I`d brought some art stuff with me. Dad was always a competent painter--watercolours mainly, and loved to sketch, too. After lunch I unpacked a clipboard, some paper, some pastel crayons, and a pack of sketching pencils from 3B to 2H. I scribbled on the paper with a couple of the pencils, and the pastels, by way of encouragement. He signed his name on the empty sheet with a flourish in green , then placed the whole lot on top of the Times and turned away. You can`t be hurt when an idea doesn`t work, or when a smile or a hug isn`t returned. That`s just how it is.

When he nodded off in the chair, Ali and I caught up on family news, then she polished off some ironing and we made some calls. And drank tea. And thought about how, if you were caring alone, you might really consider climbing the walls around now. We were lucky to have each other there, and to have a professional to call by, and we`re going to get down more often so that Phyllis can disappear for a day, or even a weekend. She needs it.

Anyway, when Dad woke, we got on to music, and some of his favourites. Al Jolson singing `Mammy` via YouTube on my phone had him nodding, smiling, but looking close to tears. Mind always did. Gear change.We laughed about the hot summer of `76 ; a holiday in Somerset, that David Dundas track.....a flicker of recognition at the rhythm of those opening bars....but not what I`d hoped for. I tried Ray Stevens` `The Streak`. He ALWAYS used to shout `Don`t Look Ethel...!!! `. But not today.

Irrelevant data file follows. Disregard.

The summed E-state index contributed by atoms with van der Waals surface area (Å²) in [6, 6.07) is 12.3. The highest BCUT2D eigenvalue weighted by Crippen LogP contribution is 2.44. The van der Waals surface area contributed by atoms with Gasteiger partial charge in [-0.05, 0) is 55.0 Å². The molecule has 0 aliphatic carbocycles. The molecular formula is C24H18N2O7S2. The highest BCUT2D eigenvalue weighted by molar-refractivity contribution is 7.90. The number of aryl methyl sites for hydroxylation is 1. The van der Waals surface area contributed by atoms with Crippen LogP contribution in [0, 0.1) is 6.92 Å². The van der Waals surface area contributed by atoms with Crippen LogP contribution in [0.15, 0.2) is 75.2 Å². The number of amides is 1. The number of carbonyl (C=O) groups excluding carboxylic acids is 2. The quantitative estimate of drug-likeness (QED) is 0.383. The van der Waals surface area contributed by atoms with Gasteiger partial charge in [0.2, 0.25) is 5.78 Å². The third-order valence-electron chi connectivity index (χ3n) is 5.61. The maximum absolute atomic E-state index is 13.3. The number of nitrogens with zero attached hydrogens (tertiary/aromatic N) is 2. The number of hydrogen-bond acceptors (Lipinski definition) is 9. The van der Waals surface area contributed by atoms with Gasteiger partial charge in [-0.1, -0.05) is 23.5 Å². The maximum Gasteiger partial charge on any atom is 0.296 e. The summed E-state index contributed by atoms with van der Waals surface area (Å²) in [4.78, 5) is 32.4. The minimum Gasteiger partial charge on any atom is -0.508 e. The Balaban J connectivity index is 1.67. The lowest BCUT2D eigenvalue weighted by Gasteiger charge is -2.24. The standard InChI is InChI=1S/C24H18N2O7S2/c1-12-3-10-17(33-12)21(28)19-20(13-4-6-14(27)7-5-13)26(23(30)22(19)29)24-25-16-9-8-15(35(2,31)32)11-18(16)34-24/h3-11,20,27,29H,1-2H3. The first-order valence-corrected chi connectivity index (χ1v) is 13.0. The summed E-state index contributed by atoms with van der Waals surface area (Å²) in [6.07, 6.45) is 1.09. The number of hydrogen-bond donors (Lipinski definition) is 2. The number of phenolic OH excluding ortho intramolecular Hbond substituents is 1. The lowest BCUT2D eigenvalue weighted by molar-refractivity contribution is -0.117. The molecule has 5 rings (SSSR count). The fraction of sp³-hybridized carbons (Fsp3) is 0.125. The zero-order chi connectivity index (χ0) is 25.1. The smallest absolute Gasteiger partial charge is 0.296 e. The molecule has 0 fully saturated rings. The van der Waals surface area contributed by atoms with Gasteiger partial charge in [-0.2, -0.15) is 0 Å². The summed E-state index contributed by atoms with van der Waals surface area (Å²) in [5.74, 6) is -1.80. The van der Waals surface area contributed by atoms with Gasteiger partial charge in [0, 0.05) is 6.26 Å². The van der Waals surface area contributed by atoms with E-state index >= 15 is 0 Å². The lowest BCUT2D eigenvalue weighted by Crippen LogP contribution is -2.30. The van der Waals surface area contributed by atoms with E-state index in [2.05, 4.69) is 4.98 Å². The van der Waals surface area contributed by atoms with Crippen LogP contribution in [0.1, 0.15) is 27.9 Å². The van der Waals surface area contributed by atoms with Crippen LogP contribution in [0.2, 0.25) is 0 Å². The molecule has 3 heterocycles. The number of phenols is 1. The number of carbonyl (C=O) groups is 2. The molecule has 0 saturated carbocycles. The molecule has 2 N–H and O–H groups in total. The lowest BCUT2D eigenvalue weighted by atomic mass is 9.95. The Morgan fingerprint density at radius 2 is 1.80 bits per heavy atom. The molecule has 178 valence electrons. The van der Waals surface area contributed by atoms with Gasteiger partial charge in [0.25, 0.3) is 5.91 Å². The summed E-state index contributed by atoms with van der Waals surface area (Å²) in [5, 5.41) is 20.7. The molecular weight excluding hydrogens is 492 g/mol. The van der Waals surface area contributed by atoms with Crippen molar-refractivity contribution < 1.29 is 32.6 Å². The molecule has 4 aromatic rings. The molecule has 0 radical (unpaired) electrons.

Next stop...the Seekers, singing `I`ll never find another you`. It was a black and white clip from their Farewell concert, with the pure, clear voice of Judy Durham. Surely he`d remember that? After all, he`d made a right pig`s ear . decades before, of trying to record the gig off the television .Yep...on to a reel to reel tape recorder, holding the mic up to the screen. Low tech at its finest. But this song had clearly made its mark.


Tears sprang to his eyes, and ours, as he joined us singing......`I could search the whole world over..........until my life is through.....` ("How LOVELY"...he interjected....before his baritone rendition struck up again....)...`but I know I`ll never find...another you....`.

And I realised, that with one phone playing that again via YouTube, and the other phone held in front of the three of us on `video`, that we could, in the next two minutes, sing it again together, record it, and produce something pretty special.

I`m not sure how many times I`ve played that back now. But I`ve laughed and cried every time.Dad in his chair. Ali perched on one side. Me at the back, giggling through the high notes.It`s backed up on my computer for safe keeping, and is currently my most treasured possession.

Phyllis loved it too, when she got back from the farm, with her Adam autographs, and her souvenirs of a top day out. She landed on the sofa and kicked her shoes off--little tiny size 3s, she wears, so neither of us could literally spend a day in her shoes.

But we got a taste of her day....a day in the life of a carer; one of millions of carers around the UK who take on that role without warning or planning, or training.... because of what life throws at them, and because of their love.

PS: I write about Dad, and his dementia from time to time. Click on the links below if you want to read more, and please get in touch if you have any thoughts on what you`ve read, or advice for us about caring, or respite. Thanks so much already to Lee Lewis from the WRVS where I live in Shropshire, and to Mandy Thorn, for their expert and professional advice and contacts.